candorThis is one of those books that just hits me right in the feels. And, truthfully, it bugs me that the novel doesn’t have a higher average rating. To be fair, I can understand why because by the time you’ve reached the end of the novel you’re just frustrated and upset. The main character can, at times, be a bit of an ass. And for some readers, that might not be their sort of book and that’s fine. But I do often find myself feeling as though this book doesn’t get the credit it deserves for being so fantastic.

Pam Bachorz explores an incredibly unique world one cannot help but love to hate. The story takes readers into a horrifying authoritarian community through the eyes of an amazingly interesting and dynamic young man who has been fighting the control of his father for years. And it’s brilliant. It’s somewhat Stepford Wives-esque, but still manages to be uniquely its own.

Bachorz touches base with some important and fascinating questions people have been faced with for years. What are we willing to give up for perfection? What will we do to keep the people we love? How far is a person willing to go? And she does it in such a way that it gives us a view into a dystopian world that a great many blindly believe is a utopia.

And how could you not sympathize with the main character? How could you not find him enticing? Her novel is told from the point of view of an almost pervy little shit who I simply couldn’t help loving every step of the way. The brainwashed town of Candor took someone who could have been less plagued and disgusted with the world around him and put him in the scary role of being the only person in town who really knew what was going on.

And that’s just the beginning.

[major spoilers from this point forward]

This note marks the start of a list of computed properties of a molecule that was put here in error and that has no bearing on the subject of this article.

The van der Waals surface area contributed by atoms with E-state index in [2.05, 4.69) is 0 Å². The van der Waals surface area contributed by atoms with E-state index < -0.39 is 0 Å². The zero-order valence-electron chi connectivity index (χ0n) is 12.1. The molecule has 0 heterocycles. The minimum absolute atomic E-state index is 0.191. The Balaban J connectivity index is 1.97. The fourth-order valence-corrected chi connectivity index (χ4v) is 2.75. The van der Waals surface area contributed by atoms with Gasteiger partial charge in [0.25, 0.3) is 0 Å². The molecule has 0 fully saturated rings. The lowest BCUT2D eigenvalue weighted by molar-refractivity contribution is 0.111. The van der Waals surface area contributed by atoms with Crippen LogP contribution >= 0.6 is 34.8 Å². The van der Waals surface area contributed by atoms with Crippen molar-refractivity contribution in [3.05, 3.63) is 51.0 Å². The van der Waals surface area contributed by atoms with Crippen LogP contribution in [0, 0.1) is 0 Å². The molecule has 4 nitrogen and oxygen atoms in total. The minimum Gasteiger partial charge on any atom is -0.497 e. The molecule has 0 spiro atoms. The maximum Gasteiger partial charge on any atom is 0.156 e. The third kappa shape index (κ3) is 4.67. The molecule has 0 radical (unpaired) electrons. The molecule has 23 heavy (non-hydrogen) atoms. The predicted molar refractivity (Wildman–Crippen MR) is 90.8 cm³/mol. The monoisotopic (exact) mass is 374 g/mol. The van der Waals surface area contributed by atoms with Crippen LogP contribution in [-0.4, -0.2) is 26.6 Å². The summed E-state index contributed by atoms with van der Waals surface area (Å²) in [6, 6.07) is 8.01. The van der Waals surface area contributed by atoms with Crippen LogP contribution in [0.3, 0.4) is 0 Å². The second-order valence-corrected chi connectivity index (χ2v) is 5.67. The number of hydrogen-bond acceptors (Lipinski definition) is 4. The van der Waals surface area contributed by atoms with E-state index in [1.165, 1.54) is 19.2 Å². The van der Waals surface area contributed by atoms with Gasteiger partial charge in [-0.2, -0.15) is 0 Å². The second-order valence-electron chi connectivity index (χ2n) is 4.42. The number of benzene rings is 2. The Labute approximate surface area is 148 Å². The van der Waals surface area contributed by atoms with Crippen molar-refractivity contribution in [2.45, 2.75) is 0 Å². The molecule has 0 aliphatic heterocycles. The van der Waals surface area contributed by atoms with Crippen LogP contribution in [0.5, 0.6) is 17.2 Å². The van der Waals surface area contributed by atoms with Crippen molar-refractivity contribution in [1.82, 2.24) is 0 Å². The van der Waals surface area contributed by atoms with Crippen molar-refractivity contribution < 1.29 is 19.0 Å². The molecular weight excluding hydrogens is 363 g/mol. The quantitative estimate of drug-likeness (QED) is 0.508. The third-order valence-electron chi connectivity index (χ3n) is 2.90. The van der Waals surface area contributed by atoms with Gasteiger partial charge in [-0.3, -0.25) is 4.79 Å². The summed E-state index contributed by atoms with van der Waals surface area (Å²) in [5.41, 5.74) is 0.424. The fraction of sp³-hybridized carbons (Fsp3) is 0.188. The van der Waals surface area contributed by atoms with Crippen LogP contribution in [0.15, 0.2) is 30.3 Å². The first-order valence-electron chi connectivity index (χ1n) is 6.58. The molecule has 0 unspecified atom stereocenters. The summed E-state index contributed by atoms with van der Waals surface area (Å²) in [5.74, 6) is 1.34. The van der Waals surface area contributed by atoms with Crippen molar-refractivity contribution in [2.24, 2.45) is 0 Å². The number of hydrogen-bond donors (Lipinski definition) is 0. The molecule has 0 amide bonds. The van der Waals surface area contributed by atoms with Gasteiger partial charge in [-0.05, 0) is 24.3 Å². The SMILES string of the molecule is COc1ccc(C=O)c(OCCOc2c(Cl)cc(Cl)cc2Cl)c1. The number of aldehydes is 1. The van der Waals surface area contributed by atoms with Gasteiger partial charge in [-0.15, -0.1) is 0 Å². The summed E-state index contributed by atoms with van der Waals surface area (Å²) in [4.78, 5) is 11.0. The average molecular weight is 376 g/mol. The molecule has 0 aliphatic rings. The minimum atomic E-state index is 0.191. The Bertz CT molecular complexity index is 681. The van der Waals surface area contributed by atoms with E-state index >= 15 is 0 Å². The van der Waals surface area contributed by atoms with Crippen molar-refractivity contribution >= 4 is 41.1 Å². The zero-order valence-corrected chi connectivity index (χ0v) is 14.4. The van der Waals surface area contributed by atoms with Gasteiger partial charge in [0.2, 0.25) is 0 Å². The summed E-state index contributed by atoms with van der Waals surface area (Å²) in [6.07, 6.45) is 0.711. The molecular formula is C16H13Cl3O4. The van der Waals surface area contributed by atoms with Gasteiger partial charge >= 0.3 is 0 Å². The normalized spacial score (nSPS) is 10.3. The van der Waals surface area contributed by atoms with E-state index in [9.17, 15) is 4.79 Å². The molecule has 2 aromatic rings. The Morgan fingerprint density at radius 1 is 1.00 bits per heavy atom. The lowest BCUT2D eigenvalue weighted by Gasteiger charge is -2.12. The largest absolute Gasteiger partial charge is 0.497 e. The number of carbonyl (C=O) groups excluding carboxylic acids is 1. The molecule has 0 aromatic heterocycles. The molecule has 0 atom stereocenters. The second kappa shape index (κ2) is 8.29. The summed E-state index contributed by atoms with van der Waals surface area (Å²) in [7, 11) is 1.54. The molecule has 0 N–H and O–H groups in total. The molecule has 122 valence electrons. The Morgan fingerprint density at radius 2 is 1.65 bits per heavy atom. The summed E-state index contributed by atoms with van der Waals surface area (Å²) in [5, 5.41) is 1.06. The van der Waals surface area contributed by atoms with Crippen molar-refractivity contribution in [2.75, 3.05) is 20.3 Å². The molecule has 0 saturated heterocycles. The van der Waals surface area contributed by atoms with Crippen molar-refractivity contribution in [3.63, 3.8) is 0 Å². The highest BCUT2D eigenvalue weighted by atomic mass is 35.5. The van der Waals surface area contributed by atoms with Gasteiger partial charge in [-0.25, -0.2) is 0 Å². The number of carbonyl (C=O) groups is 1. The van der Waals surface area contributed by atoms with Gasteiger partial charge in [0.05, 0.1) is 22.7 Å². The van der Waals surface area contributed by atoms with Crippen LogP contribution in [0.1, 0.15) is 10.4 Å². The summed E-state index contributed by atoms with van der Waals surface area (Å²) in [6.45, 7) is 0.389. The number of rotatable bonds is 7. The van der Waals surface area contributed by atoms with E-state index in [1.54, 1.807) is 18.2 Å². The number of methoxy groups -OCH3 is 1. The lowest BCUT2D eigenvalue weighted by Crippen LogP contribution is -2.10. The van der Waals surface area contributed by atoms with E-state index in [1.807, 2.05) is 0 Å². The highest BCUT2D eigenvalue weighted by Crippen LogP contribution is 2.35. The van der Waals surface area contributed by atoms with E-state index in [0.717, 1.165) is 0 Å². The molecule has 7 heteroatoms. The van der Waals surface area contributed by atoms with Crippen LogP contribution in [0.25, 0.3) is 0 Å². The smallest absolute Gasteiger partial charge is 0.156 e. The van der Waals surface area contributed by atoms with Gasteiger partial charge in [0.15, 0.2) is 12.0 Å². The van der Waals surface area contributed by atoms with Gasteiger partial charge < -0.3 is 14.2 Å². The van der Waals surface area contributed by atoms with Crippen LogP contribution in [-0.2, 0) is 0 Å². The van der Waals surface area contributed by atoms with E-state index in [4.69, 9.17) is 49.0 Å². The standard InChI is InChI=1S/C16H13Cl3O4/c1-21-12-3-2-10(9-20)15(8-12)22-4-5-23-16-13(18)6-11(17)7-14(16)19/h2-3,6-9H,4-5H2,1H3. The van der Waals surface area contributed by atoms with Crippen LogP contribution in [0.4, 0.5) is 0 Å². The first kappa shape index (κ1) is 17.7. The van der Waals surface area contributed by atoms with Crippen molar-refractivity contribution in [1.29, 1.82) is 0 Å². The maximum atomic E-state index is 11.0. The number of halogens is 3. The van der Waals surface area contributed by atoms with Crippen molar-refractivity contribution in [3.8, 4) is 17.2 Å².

He’s spent his entire life watching the people around him become exactly like everyone else. He’s watched problem children become perfect little specimens, adults turned drones in his father’s vision of a perfect world, and watched every single thing that could ever be unique about a person get slowly erased as the people spend more and more time listening to music peppered with “messages” that are meant to control each and every citizen living there.

And when “perfect” Oscar Banks meets Nia he knows, but basically decides for himself, that she’s special.

So when she’s suddenly taken and everything unique about her is slowly erased until she becomes just like everyone else, Oscar’s world quickly falls apart. The perfect persona he’s kept up for years begins to dissolve, the people around him grow more and more suspicious, and Oscar himself begins to make more mistakes than he can afford to.

To save himself and the girl he has grown to love, Oscar decides he has to leave Candor. It is here that the story takes a despairing turn for on the night he expects to escape with Nia, his father–the orchestrator of this “perfect little town”–finds out.

I’ve always gone back and forth with how I felt about the ending. As a reader and a reader alone, it is emotionally draining and by far one of the most impressive acts of selflessness I have ever seen. It is also incredibly depressing. There’s an insane mixture of hope, happiness, and utter despair. As a writer, I believe it is beyond impressive. Of course we readers always expect the best for the characters we read about. Of course we always want the happy ending. And I believe that when the happy endings don’t happen, many of us get spiteful.

But the thing is: this book was brilliant. The fact that we didn’t get a happy ending doesn’t make it any less brilliant. I go back and forth on whether or not I think there should be a sequel, but I can guarantee if there were, we could not help ourselves from getting the second book. It’s simply too tempting not to. Bachorz’ writing is impressive. And the ending, while sad, is a risky and amazing decision on her part. It leaves me both wishing for more, and happy to have no satisfactory ending–because the whole point of the novel is to have the feeling we’re left with when we think about poor Oscar Banks and what he had to go through.

It means something. It means something important.


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